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Batman : Year One

Yeah Batman movies. Omnomnom. There is something strange about Batman movies, I can’t seem to review them objectively. Someone could just label up an actual turd with a badass Batman logo and I would probably still think it was pretty cool. I wouldn’t touch it or anything; I would just say ‘hey, did you see that Batman turd? Pretty cool right?’ Anyway, all reviews of Batman on this site should be understood within that slight brain deficiency I have developed, objectivity is no longer on the table when it comes to Batman. So, Batman Year One. A brief synopsis. We follow a young Batman through his first year at school, seeing how he deals with being a social outcast, developing his love of winged creatures, and drinking so much Jack Daniels mixed with gravel that his voice breaks at age four. It is not long before he gets into trouble after a play fight with a young, un-genetically modified Bane and gets expelled. His understanding and very rich parents try to console him with a trip to the theatre, after which they both get shot, right in the bloody face. Batman is right depressed after this and goes relatively emo, not Spiderman emo, but sort of mopes around a lot in his mansion. Luckily he decides to start fighting crime, presumably because his parents got shot in the face, but also maybe because he doesn’t have much else to do, and his lack of education precludes him getting a job like a normal person. He has a moment where he starts talking to his dead father. Obviously he doesn’t reply, he got all shot up in the face and is dead, but just at this moment a bat shows up and goes nuts. Batman takes this as a sign he must dress up like a bat and go on a vigilante rampage. This is much better bat-motivation (Batmotivation) than the silly being a scared idiot like he is in the Nolan movies. All the while Gordon is fannying around being the only not corrupt cop in town. How much of this synopsis you choose to believe is entirely up to you. Needless to say this is really one of the better repetitions of Batman before he starts having to deal with actual super criminals like the joker and two face, here he is just trying to clean up the town in his own, unique, deranged way. Batman rules.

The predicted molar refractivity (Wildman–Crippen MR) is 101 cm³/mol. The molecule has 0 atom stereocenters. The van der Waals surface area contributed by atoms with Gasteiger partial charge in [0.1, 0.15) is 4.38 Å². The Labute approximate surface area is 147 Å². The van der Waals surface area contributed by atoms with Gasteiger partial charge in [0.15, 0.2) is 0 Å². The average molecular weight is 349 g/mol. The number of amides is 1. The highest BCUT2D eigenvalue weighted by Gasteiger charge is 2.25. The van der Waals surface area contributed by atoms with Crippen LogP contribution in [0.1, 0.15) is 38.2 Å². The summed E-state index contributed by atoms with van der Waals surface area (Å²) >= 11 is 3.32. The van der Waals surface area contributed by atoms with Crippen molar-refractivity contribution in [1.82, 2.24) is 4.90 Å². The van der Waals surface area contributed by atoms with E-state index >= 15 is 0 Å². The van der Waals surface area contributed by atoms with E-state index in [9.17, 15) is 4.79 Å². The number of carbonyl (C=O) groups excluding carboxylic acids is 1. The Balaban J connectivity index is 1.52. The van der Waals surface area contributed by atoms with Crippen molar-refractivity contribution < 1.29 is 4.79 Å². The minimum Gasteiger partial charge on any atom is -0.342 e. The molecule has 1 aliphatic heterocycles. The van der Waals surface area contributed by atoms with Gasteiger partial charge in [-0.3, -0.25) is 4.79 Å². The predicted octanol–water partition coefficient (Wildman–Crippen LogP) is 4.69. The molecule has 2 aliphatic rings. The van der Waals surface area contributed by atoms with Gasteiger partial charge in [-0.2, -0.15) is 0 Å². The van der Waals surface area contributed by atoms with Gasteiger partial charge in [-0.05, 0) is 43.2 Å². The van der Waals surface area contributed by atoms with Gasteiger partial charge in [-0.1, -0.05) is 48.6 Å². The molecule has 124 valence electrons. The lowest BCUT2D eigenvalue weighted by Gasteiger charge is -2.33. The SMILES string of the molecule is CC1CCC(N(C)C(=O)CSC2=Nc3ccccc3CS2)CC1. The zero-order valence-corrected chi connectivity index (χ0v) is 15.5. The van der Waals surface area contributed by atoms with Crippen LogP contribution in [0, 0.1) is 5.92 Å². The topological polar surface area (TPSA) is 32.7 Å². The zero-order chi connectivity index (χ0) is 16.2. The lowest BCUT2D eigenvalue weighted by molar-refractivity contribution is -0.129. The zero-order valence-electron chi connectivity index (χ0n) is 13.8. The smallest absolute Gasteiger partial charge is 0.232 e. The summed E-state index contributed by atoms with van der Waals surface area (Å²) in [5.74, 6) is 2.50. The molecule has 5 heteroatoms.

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Brotherhood of the Wolf